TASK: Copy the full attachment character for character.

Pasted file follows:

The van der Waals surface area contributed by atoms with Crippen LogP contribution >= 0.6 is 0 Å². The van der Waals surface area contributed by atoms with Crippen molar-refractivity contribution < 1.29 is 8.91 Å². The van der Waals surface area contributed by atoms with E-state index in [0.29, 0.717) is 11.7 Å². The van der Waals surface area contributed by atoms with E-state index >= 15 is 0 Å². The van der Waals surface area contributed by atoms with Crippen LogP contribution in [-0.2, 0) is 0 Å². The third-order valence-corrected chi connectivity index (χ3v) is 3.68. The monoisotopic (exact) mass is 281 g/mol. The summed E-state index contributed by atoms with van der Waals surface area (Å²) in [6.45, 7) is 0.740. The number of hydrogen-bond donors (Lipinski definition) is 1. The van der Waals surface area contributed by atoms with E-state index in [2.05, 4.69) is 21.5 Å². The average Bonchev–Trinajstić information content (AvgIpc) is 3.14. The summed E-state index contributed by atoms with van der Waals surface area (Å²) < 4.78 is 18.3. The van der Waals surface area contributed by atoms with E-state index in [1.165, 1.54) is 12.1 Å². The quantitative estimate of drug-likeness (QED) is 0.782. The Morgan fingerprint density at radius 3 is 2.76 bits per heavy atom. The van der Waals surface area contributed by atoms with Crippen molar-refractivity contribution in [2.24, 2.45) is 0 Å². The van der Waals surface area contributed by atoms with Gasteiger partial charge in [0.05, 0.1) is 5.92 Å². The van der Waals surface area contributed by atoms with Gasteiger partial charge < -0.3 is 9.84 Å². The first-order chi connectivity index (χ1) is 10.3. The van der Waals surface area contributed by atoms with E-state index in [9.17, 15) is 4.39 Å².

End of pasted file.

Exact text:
The van der Waals surface area contributed by atoms with Crippen LogP contribution >= 0.6 is 0 Å². The van der Waals surface area contributed by atoms with Crippen molar-refractivity contribution < 1.29 is 8.91 Å². The van der Waals surface area contributed by atoms with E-state index in [0.29, 0.717) is 11.7 Å². The van der Waals surface area contributed by atoms with E-state index >= 15 is 0 Å². The van der Waals surface area contributed by atoms with Crippen LogP contribution in [-0.2, 0) is 0 Å². The third-order valence-corrected chi connectivity index (χ3v) is 3.68. The monoisotopic (exact) mass is 281 g/mol. The summed E-state index contributed by atoms with van der Waals surface area (Å²) in [6.45, 7) is 0.740. The number of hydrogen-bond donors (Lipinski definition) is 1. The van der Waals surface area contributed by atoms with E-state index in [2.05, 4.69) is 21.5 Å². The average Bonchev–Trinajstić information content (AvgIpc) is 3.14. The summed E-state index contributed by atoms with van der Waals surface area (Å²) < 4.78 is 18.3. The van der Waals surface area contributed by atoms with E-state index in [1.165, 1.54) is 12.1 Å². The quantitative estimate of drug-likeness (QED) is 0.782. The Morgan fingerprint density at radius 3 is 2.76 bits per heavy atom. The van der Waals surface area contributed by atoms with Crippen molar-refractivity contribution in [2.24, 2.45) is 0 Å². The van der Waals surface area contributed by atoms with Gasteiger partial charge in [0.05, 0.1) is 5.92 Å². The van der Waals surface area contributed by atoms with Gasteiger partial charge < -0.3 is 9.84 Å². The first-order chi connectivity index (χ1) is 10.3. The van der Waals surface area contributed by atoms with E-state index in [9.17, 15) is 4.39 Å².